Better diet quality helps slow weight gain in young women
Young women who follow better diets tend to gain less weight over time, a recent study has found.
Drawing from the Australian Longitudinal Study on Women’s Health, researchers enrolled 4,083 young women (aged 27–31 years) with healthy baseline body mass index (≥18.5 to <25 kg/m2). The Australian Recommended Food Score (ARFS) and the Fruit and Vegetable Index (FAVI) were used to evaluate diet quality. Weight change was tracked over 6 years of follow-up.
The average weight gained over the follow-up period was 3.5±6.7 kg. Both diet quality inventories showed low scores. The mean ARFS score was 29.3±9.2 out of a maximum of 74, while the average FAVI score was 73.1±44.2 out of a maximum of 333. The total daily energy intake was 6,848.5±2,620.9 kJ.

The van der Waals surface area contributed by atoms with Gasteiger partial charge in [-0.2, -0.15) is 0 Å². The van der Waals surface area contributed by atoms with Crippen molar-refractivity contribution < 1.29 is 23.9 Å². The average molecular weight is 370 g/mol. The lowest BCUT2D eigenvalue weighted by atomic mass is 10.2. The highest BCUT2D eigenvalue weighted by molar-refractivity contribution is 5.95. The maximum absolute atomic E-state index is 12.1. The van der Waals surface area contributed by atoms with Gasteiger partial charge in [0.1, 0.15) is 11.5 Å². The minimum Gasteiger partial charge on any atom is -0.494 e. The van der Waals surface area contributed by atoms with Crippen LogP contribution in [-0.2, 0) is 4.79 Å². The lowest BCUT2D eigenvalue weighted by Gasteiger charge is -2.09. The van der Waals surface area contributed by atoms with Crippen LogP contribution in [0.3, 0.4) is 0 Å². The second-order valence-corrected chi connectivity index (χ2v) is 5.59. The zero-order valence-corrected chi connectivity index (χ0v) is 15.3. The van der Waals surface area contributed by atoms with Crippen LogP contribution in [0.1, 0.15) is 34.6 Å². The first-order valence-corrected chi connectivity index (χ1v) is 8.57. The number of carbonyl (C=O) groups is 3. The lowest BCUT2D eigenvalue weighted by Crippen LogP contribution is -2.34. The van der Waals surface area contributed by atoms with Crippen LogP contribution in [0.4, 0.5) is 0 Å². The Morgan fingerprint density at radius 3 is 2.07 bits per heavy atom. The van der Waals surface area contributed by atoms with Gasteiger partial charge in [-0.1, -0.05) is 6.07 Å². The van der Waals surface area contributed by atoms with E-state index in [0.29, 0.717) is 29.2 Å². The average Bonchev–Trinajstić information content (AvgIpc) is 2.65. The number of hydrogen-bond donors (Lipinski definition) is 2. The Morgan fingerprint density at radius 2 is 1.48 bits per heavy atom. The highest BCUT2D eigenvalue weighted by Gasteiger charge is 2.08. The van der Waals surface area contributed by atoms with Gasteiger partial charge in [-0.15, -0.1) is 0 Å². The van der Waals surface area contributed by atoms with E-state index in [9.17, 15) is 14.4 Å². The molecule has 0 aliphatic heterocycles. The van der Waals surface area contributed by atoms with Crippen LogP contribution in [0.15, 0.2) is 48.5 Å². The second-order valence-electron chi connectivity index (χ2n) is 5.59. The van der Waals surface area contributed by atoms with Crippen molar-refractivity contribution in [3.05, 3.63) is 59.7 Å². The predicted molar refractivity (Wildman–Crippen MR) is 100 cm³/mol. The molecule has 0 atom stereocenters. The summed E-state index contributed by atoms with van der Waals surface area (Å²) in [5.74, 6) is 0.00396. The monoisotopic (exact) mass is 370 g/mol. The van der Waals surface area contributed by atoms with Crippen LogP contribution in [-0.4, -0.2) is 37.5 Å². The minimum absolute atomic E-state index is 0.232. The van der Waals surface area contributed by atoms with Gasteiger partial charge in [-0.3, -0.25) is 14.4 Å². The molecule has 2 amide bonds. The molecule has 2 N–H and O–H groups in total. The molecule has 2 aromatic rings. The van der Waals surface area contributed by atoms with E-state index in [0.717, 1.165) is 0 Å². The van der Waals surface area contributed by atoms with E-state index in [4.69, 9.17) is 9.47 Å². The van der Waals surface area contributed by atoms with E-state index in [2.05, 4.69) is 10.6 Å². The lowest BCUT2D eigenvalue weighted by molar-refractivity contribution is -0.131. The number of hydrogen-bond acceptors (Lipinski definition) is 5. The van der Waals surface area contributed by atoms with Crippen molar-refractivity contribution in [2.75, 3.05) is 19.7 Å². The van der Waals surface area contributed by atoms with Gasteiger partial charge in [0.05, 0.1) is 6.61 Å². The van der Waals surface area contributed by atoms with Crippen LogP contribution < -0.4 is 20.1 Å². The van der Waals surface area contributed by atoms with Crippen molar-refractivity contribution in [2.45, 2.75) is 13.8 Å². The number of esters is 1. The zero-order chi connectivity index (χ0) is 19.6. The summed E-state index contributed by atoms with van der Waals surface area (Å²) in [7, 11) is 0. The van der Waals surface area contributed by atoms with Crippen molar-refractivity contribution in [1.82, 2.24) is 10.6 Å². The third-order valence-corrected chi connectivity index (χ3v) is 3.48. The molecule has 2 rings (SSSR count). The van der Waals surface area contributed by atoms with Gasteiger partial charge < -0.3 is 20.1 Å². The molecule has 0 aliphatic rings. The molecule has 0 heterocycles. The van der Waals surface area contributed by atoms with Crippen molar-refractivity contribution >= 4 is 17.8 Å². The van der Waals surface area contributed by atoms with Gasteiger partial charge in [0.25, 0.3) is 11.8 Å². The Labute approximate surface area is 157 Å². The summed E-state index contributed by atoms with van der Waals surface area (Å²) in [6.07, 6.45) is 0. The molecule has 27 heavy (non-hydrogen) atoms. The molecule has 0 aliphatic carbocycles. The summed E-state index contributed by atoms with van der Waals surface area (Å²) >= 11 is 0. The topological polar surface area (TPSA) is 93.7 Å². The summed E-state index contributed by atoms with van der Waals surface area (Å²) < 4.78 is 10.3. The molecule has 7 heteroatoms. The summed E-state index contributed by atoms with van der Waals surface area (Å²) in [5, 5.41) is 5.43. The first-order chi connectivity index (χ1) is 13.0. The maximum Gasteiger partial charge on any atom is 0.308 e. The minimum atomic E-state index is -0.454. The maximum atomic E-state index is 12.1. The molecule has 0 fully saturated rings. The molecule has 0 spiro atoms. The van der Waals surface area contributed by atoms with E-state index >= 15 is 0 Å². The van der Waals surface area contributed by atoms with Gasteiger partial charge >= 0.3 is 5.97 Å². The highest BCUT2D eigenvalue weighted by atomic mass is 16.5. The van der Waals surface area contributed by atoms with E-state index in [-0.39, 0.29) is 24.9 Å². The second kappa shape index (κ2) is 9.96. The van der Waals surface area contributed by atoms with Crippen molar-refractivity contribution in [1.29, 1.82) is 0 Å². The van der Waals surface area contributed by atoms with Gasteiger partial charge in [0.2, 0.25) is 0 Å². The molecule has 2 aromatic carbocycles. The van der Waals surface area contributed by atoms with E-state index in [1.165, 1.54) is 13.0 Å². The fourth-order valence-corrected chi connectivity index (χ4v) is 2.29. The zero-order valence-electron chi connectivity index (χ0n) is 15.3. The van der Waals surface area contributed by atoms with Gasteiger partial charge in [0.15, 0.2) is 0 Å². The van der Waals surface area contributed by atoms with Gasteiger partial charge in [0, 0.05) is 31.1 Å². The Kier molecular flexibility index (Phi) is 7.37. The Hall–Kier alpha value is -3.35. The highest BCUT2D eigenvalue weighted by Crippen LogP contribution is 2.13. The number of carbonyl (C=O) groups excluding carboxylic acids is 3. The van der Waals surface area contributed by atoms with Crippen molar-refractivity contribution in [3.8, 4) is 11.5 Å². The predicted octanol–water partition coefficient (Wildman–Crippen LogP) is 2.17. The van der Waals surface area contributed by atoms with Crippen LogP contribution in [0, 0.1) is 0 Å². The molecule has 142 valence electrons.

Categorizing the women according to ARFS tertiles revealed differences in weight gain: 4.1±6.8, 3.6±6.5 and 3.7±6.7 kg for the lowest, middle, and top tertiles, respectively (p=0.04).
A similar trend was found for other health habits. For instance, there were significantly more current smokers in the lowest tertile than in the middle and top tertiles of ARFS (19.8 percent vs 12.66 percent and 12.6 percent; p<0.00). Similarly, more women in the highest category of ARFS engaged in high physical activity (p<0.00).
Weight gain was likewise different across tertiles of FAVI scores: 4.9±7.3, 3.8±6.3, and 3.5±6.7 kg for the first, second, and third tertiles, respectively (p=0.00).
“[C]onsuming a diet that aligns more closely with recommendations in the national dietary guidelines, including consumption of plenty of vegetables and fruit, may help to slow the rate of weight gain,” said researchers.
“Further research is needed over a longer follow-up period, and in other populations to further examine the relationship between diet quality and weight change,” they added.